InterVarsity Makes a Sound Decision Despite Disagreement

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InterVarsity Christian Fellowship has updated its statement of beliefs regarding gay marriage and sexuality, according to Time, making plain its adherence to historic Christian and biblical beliefs and practices. The news is a couple weeks old but I still want to say kudos to IV.

I’ve been in a position to influence a similar kind of decision, having been a Human Resource director for one of InterVarsity’s sister organizations, Campus Crusade for Christ (now Cru) for several years during the 1990s. I’ve also done consulting work for InterVarsity’s Human Resource department, and later on I was involved in controversy over “de-recognized” campus ministries as a vice president with Ratio Christi, which, like IV, has been kicked off campuses for requiring its leaders to agree with the organization’s own beliefs and values.

They are a Christian organization promulgating Christian beliefs. This paper clarifies their ongoing commitment to that identity and mission. Good going!

Not everyone agrees, of course. That’s their right. They don’t have to agree. IV is a voluntary organization. No one is required to agree with its position on anything. There’s no coercion there. Those who disagree are free not to join, or if they’re already involved they’re free to re-examine their beliefs or else to disassociate. There’s nothing outrageous in that.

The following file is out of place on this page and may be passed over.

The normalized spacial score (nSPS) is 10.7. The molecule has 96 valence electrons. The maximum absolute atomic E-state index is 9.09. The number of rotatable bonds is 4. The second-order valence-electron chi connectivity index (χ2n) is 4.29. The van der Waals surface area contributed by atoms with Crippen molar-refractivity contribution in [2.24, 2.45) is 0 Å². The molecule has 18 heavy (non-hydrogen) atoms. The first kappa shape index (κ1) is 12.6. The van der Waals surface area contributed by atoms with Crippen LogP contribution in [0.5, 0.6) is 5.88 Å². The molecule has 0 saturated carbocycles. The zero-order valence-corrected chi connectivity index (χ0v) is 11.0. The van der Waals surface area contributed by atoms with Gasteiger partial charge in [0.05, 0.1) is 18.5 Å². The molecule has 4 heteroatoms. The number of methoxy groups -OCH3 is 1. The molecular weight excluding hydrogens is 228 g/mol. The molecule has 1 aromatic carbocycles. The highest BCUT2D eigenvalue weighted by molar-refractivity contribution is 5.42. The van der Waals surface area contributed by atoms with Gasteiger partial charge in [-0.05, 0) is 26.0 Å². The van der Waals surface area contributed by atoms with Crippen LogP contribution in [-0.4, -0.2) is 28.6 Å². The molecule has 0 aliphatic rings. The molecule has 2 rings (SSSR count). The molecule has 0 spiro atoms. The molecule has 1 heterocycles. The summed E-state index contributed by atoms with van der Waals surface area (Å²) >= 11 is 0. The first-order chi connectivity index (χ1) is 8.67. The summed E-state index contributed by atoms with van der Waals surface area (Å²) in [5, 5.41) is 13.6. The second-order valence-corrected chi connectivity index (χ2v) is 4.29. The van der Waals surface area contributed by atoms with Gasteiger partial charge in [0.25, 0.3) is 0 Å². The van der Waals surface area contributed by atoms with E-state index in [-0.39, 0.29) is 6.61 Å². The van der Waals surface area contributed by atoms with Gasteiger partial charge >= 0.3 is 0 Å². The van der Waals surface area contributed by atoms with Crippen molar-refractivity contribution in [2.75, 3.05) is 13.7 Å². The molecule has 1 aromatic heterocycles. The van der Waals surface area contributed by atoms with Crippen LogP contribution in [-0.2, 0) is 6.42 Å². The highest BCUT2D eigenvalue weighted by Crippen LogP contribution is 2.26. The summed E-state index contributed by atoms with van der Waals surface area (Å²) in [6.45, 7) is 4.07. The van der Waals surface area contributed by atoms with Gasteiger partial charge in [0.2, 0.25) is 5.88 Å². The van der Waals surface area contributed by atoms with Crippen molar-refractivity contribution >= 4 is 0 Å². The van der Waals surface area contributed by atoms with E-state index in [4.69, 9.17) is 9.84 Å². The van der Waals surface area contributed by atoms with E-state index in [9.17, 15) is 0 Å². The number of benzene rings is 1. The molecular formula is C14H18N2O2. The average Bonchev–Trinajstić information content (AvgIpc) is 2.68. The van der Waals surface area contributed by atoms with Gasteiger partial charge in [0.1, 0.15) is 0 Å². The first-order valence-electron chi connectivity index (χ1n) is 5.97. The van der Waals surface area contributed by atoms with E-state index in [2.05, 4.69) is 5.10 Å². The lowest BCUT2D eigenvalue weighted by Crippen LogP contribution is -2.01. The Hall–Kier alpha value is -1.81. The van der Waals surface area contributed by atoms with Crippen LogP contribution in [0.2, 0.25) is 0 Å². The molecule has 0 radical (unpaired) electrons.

And yet predictably enough, some people are outraged. Former staff member Matthew D. Taylor, writing for the Huffington Post, says “They have drawn the wrong line in the sand.” Their stance is “unnecessarily confrontational and rigid,” he says, and adds,

The lesson I take from my study of Christian history is that orthodoxy takes centuries to define and does come with some sharp edges, but orthodoxy is also capacious and preserves the mystery of the Christian faith rather than anxiously enumerating every fine point in every job and tittle of the Law.… There is room for disagreement and debate within orthodoxy, hence the entire adventure of Christian theology through the millennia.

In this he is of course correct — though he could have provided a less muddled example than the one he tried to articulate regarding Arius. There are doctrinal debates that Christians have never settled. Issues surrounding marriage and sexual morality are not on that list, however. The Bible speaks clearly enough: sex is right good within marriage, and marriage is for a man and a woman.

Taylor doesn’t see it that way. For him,

The Bible doesn’t resolve the great debates of Christian history; it occasions them…. There is a reason the great ecumenical creeds don’t define sexuality (or, for that matter, a singular approach to interpreting the Bible). Orthodoxy lives in the disagreements among Christians of good will come to the description is genuinely and openly.… I think that they have drawn the wrong line in the sand, that it is a line that is arbitrary.

In this he is quite wrong. The creeds grew out of debate, as Taylor knows, but there was no debate on sexuality simply because the Bible’s teaching on it is too plainly stated to require any clarification through debate. For centuries it’s sat quite comfortably within the “sharp edges” of doctrine Taylor otherwise approves. Only in very recent times has this been questioned or doubted — but the scholarship on which those questions is based is highly suspect at best.

There is plenty of room for converation on the pastoral and relational implications of Christian moral teaching, but the basic doctrine is clear and solid.

Yet another objection was voiced in the Time articleby Bianca Louie, formerly the IV director at Mills College in Oakland: